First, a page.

anonymous
  • anonymous
The base of a solid in the xy-plane is the circle x2 + y2 = 16. Cross sections of the solid perpendicular to the y-axis are equilateral triangles. What is the volume, in cubic units, of the solid?
Mathematics
  • Stacey Warren - Expert brainly.com
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SOLVED
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katieb
  • katieb
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anonymous
  • anonymous
https://gyazo.com/916a3efc162f658ce2b5d82443c845a4
anonymous
  • anonymous
You're already here, that was quick.
zepdrix
  • zepdrix
Ok no spinning business on this one. That's nice. Do you understand how to visualize this one? Maybe I can draw it out.

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zepdrix
  • zepdrix
|dw:1449604336848:dw|
zepdrix
  • zepdrix
|dw:1449604378694:dw|And if we look at a slice, perpendicular to the y-axis
zepdrix
  • zepdrix
|dw:1449604421538:dw|we get equilateral triangles coming up
anonymous
  • anonymous
Basically a cone.
zepdrix
  • zepdrix
Sort of. It's more like... a shark fin? Hmm I can't think of what would describe it well. All of those triangles give us like a sharp ledge across the middle going down. And it's still rounded along the outside. Hah, maybe I'm thinking of it wrong XD
zepdrix
  • zepdrix
Area of an equilateral triangle, \(\large\rm A=\dfrac{\sqrt{3}}{4}s^2\) where s is the side length.
zepdrix
  • zepdrix
Volume of a triangular prism would simply involve multiplying the area of that triangle by the thickness. With integration we're imagining that this has "thickness" dy. So the volume of our sliced out triangular prism would be given by\[\large\rm dv=\frac{\sqrt3}{4}s^2~dy\]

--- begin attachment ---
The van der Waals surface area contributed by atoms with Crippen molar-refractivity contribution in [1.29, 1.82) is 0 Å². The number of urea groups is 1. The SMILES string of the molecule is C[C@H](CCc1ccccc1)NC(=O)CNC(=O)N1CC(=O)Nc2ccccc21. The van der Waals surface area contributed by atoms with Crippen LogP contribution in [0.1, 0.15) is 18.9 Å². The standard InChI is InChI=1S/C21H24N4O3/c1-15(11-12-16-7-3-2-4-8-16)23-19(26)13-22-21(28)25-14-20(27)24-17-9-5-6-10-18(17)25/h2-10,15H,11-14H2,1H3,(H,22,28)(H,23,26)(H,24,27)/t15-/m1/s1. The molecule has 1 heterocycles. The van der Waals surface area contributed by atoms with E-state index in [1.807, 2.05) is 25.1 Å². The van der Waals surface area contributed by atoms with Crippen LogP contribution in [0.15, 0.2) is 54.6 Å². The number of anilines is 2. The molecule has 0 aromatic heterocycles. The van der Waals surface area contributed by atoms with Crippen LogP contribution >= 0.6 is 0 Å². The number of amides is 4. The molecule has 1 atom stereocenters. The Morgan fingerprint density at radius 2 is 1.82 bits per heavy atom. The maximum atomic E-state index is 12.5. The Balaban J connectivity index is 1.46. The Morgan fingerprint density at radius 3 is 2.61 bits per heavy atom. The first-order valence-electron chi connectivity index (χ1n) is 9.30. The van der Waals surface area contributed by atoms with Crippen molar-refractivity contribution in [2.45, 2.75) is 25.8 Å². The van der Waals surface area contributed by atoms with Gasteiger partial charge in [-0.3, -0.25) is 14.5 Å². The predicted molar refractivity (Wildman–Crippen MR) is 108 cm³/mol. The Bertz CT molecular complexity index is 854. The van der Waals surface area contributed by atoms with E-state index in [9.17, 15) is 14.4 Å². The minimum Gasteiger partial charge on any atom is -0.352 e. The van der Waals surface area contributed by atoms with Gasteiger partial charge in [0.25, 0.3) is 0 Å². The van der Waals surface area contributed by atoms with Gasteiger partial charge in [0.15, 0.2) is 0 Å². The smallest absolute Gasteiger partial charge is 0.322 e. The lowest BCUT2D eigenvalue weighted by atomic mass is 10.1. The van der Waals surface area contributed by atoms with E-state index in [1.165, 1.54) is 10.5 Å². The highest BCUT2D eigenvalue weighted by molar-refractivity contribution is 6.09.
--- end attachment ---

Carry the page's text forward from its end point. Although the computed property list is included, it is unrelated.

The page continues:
zepdrix
  • zepdrix
And then I guess we're just "adding up" all of those triangular prisms.\[\large\rm V=\int\limits dv\] \[\large\rm V=\int\limits_{y=-4}^{4}\frac{\sqrt3}{4}s^2~dy\]
zepdrix
  • zepdrix
The side length is a little tricky.
zepdrix
  • zepdrix
|dw:1449604805072:dw|If we write our function in terms of x
zepdrix
  • zepdrix
\[\large\rm x^2+y^2=4^2\]\[\large\rm x=\pm\sqrt{4^2-y^2}\]
zepdrix
  • zepdrix
So that side length is just going to be `two of these square roots`, ya? Something like that...
zepdrix
  • zepdrix
\[\large\rm V=\int\limits\limits_{y=-4}^{4}\frac{\sqrt3}{4}\left(2\sqrt{4^2-y^2}\right)^2~dy\]Ahhh hopefully I did that properly.
zepdrix
  • zepdrix
Aw you ran off XD Well hopefully you can look at this later and maybe make sense of it.
anonymous
  • anonymous
@zepdrix Openstudy is glitching
anonymous
  • anonymous
I am still viewing it.
zepdrix
  • zepdrix
Oh some of that crazy stuff going on? Lame
anonymous
  • anonymous
Let me solve the integral you set up.
anonymous
  • anonymous
https://gyazo.com/5c003dcc88d03f95d8e6f8376a9b8999 I had to find a workaround as the main page won't load.
zepdrix
  • zepdrix
When the main page fails to load, going back to the question through your profile sometimes works.
anonymous
  • anonymous
Got 147.8
zepdrix
  • zepdrix
Same. Do you have answer choices for this one? :O
anonymous
  • anonymous
Which is C.
zepdrix
  • zepdrix
Ooo neato! So we likely did it correctly! :)
anonymous
  • anonymous
Yessir, Thanks for the help. I had another question.....bu it won't let me post it.

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